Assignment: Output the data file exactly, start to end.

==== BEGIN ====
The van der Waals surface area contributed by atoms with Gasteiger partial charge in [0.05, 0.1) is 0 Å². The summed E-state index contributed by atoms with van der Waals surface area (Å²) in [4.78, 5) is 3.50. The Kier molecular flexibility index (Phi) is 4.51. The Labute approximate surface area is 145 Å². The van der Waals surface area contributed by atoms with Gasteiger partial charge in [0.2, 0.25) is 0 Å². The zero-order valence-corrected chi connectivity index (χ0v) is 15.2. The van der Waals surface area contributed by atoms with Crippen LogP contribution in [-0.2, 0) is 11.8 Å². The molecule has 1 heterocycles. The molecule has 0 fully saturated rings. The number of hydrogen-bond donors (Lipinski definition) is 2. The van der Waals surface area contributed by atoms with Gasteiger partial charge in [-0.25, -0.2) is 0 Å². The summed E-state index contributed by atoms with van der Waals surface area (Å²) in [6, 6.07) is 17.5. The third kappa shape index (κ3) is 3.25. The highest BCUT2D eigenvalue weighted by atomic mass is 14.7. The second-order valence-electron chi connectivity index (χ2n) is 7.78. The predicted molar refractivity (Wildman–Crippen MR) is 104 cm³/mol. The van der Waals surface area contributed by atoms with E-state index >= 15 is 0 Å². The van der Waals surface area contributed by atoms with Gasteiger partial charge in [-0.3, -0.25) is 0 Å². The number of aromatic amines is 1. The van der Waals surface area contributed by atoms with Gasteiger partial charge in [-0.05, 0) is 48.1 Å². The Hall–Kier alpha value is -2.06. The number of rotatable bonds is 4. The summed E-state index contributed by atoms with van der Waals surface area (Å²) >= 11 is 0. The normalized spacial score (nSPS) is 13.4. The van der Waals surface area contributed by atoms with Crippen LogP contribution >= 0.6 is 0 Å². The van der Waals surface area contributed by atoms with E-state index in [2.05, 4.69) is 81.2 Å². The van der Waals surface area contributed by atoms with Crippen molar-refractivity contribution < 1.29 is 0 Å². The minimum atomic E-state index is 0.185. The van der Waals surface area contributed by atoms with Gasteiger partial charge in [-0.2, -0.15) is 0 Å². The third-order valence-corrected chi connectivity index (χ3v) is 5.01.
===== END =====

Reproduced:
The van der Waals surface area contributed by atoms with Gasteiger partial charge in [0.05, 0.1) is 0 Å². The summed E-state index contributed by atoms with van der Waals surface area (Å²) in [4.78, 5) is 3.50. The Kier molecular flexibility index (Phi) is 4.51. The Labute approximate surface area is 145 Å². The van der Waals surface area contributed by atoms with Gasteiger partial charge in [0.2, 0.25) is 0 Å². The zero-order valence-corrected chi connectivity index (χ0v) is 15.2. The van der Waals surface area contributed by atoms with Crippen LogP contribution in [-0.2, 0) is 11.8 Å². The molecule has 1 heterocycles. The molecule has 0 fully saturated rings. The number of hydrogen-bond donors (Lipinski definition) is 2. The van der Waals surface area contributed by atoms with Gasteiger partial charge in [-0.25, -0.2) is 0 Å². The summed E-state index contributed by atoms with van der Waals surface area (Å²) in [6, 6.07) is 17.5. The third kappa shape index (κ3) is 3.25. The highest BCUT2D eigenvalue weighted by atomic mass is 14.7. The second-order valence-electron chi connectivity index (χ2n) is 7.78. The predicted molar refractivity (Wildman–Crippen MR) is 104 cm³/mol. The van der Waals surface area contributed by atoms with E-state index >= 15 is 0 Å². The van der Waals surface area contributed by atoms with Gasteiger partial charge in [-0.3, -0.25) is 0 Å². The number of aromatic amines is 1. The van der Waals surface area contributed by atoms with Gasteiger partial charge in [-0.05, 0) is 48.1 Å². The Hall–Kier alpha value is -2.06. The number of rotatable bonds is 4. The summed E-state index contributed by atoms with van der Waals surface area (Å²) >= 11 is 0. The normalized spacial score (nSPS) is 13.4. The van der Waals surface area contributed by atoms with Crippen LogP contribution >= 0.6 is 0 Å². The van der Waals surface area contributed by atoms with E-state index in [2.05, 4.69) is 81.2 Å². The van der Waals surface area contributed by atoms with Crippen molar-refractivity contribution < 1.29 is 0 Å². The minimum atomic E-state index is 0.185. The van der Waals surface area contributed by atoms with Gasteiger partial charge in [-0.2, -0.15) is 0 Å². The third-order valence-corrected chi connectivity index (χ3v) is 5.01.